India might soon have to face a new worrying challenge other than the novel Coronavirus pandemic. According to media reports, a giant locust storm is expected to arrive from East Africa and attack farmlands in South Asia in the coming months.
Earlier in February this year, Punjab and Haryana had reported locust infestation in its farm, following which the States were put on high alerts. The government deployed special teams to tackle the situation and to spread awareness about locust preventive measures among farmers.
In January and February, locust swarms had ravaged crops in Somalia, Kenya, Ethiopia, Uganda and South Sudan. And now, the second wave of the crop-devouring pests is expected to make a devastating appearance while COVID-19 hits public health and brings the global economy to a grinding halt. Now, after those swarms laid eggs, there were likely to be 20 times as many they said.
In India, locusts hit Rajasthan in February this year. Later, the authorities in the State undertook a massive exercise to contain the outbreak. Local media reported that the government was preparing for a “two-front war”— one, which was ongoing against the COVID-19 infections and another to ensure food security — in anticipation of the locust attack on farms. A few locust swarms were also reported in Anoopgarh and Sri Ganganagar districts of Rajasthan after their attack emanated from the desert area of Pakistan.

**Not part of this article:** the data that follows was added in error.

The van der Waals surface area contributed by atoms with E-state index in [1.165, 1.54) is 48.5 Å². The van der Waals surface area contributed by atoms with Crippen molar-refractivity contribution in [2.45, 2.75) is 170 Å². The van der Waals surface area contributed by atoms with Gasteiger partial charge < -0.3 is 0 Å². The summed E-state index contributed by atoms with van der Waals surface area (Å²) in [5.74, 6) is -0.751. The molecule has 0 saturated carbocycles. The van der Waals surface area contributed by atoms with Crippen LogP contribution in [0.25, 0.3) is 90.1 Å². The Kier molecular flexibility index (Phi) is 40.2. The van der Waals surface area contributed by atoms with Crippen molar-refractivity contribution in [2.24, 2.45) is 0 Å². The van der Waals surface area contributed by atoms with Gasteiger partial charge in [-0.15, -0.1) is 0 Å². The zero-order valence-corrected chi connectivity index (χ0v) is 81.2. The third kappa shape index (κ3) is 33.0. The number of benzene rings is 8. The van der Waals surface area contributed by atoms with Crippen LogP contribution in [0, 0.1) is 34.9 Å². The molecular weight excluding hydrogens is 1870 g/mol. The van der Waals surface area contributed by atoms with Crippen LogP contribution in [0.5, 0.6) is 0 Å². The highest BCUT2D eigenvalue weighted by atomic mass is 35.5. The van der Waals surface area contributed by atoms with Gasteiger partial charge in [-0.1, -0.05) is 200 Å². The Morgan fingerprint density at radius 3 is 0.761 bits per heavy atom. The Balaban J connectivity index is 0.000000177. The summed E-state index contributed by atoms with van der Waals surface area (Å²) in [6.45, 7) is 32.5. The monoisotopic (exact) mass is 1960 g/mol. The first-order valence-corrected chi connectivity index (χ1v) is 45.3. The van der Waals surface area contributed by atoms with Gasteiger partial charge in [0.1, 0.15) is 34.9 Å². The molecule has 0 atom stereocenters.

Despite Coronavirus-related travel restrictions, international experts are in place to support efforts to eradicate the pest with measures including ground and aerial spraying of pesticides. The UN Food and Agriculture Organization (FAO) has managed to raise nearly $120m to tackle the problem, which will augment the efforts of governments in affected countries.
Locusts have a behavioural phase called the gregarious phase when the pests congregate into thick, mobile, ravenous swarms when environmental conditions produce many green plants and promote breeding. Found in Africa, the Middle East, and Asia, locusts inhabit some 60 countries and can cover one-fifth of Earth's land surface. Each locust can eat its weight in plants each day, so a swarm of such size would eat 423 million pounds of plants every day.
(With inputs from agencies) (AP Photo)